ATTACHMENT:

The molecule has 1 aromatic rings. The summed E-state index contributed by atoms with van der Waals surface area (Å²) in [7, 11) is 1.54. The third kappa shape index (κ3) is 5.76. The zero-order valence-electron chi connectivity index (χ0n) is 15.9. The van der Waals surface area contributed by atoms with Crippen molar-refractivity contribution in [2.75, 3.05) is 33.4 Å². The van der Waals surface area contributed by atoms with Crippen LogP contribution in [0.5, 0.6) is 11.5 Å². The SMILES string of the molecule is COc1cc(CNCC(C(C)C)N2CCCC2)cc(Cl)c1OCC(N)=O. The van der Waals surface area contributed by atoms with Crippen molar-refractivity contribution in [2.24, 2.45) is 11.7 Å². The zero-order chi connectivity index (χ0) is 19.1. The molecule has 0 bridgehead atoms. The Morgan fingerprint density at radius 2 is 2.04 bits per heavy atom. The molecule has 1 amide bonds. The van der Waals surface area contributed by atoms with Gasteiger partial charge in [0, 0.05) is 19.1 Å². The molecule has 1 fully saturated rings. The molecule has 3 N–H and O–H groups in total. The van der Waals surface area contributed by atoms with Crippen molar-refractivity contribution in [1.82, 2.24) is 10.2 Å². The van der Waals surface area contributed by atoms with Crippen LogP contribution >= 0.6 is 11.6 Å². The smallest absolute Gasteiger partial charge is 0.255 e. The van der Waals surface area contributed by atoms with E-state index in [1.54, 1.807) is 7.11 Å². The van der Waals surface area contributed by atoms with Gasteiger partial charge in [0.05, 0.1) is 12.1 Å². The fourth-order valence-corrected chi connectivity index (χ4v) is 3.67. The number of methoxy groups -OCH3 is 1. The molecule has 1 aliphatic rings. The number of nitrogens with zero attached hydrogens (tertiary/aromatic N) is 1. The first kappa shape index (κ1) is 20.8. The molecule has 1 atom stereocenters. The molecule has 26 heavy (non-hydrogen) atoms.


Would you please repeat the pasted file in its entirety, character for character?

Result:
The molecule has 1 aromatic rings. The summed E-state index contributed by atoms with van der Waals surface area (Å²) in [7, 11) is 1.54. The third kappa shape index (κ3) is 5.76. The zero-order valence-electron chi connectivity index (χ0n) is 15.9. The van der Waals surface area contributed by atoms with Crippen molar-refractivity contribution in [2.75, 3.05) is 33.4 Å². The van der Waals surface area contributed by atoms with Crippen LogP contribution in [0.5, 0.6) is 11.5 Å². The SMILES string of the molecule is COc1cc(CNCC(C(C)C)N2CCCC2)cc(Cl)c1OCC(N)=O. The van der Waals surface area contributed by atoms with Crippen molar-refractivity contribution in [2.24, 2.45) is 11.7 Å². The zero-order chi connectivity index (χ0) is 19.1. The molecule has 0 bridgehead atoms. The Morgan fingerprint density at radius 2 is 2.04 bits per heavy atom. The molecule has 1 amide bonds. The van der Waals surface area contributed by atoms with Gasteiger partial charge in [0, 0.05) is 19.1 Å². The molecule has 1 fully saturated rings. The molecule has 3 N–H and O–H groups in total. The van der Waals surface area contributed by atoms with Crippen molar-refractivity contribution in [1.82, 2.24) is 10.2 Å². The van der Waals surface area contributed by atoms with Crippen LogP contribution >= 0.6 is 11.6 Å². The smallest absolute Gasteiger partial charge is 0.255 e. The van der Waals surface area contributed by atoms with E-state index in [1.54, 1.807) is 7.11 Å². The van der Waals surface area contributed by atoms with Gasteiger partial charge in [0.05, 0.1) is 12.1 Å². The fourth-order valence-corrected chi connectivity index (χ4v) is 3.67. The number of methoxy groups -OCH3 is 1. The molecule has 1 aliphatic rings. The number of nitrogens with zero attached hydrogens (tertiary/aromatic N) is 1. The first kappa shape index (κ1) is 20.8. The molecule has 1 atom stereocenters. The molecule has 26 heavy (non-hydrogen) atoms.